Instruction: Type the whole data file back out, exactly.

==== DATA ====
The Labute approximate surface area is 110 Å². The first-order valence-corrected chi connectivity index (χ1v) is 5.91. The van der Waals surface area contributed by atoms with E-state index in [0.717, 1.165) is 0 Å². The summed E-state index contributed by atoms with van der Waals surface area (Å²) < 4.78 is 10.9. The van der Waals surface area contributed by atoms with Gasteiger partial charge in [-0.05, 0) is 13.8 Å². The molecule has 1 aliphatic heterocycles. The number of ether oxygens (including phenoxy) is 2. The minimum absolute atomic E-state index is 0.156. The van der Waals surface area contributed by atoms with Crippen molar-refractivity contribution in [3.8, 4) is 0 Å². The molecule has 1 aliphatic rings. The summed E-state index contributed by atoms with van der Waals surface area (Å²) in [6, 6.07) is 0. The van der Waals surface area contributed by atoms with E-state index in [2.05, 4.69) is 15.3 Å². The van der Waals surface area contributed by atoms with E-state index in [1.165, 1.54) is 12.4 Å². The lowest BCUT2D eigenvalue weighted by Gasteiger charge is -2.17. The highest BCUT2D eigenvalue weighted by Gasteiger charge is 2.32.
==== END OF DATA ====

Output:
The Labute approximate surface area is 110 Å². The first-order valence-corrected chi connectivity index (χ1v) is 5.91. The van der Waals surface area contributed by atoms with E-state index in [0.717, 1.165) is 0 Å². The summed E-state index contributed by atoms with van der Waals surface area (Å²) < 4.78 is 10.9. The van der Waals surface area contributed by atoms with Gasteiger partial charge in [-0.05, 0) is 13.8 Å². The molecule has 1 aliphatic heterocycles. The number of ether oxygens (including phenoxy) is 2. The minimum absolute atomic E-state index is 0.156. The van der Waals surface area contributed by atoms with Crippen molar-refractivity contribution in [3.8, 4) is 0 Å². The molecule has 1 aliphatic rings. The summed E-state index contributed by atoms with van der Waals surface area (Å²) in [6, 6.07) is 0. The van der Waals surface area contributed by atoms with E-state index in [2.05, 4.69) is 15.3 Å². The van der Waals surface area contributed by atoms with E-state index in [1.165, 1.54) is 12.4 Å². The lowest BCUT2D eigenvalue weighted by Gasteiger charge is -2.17. The highest BCUT2D eigenvalue weighted by Gasteiger charge is 2.32.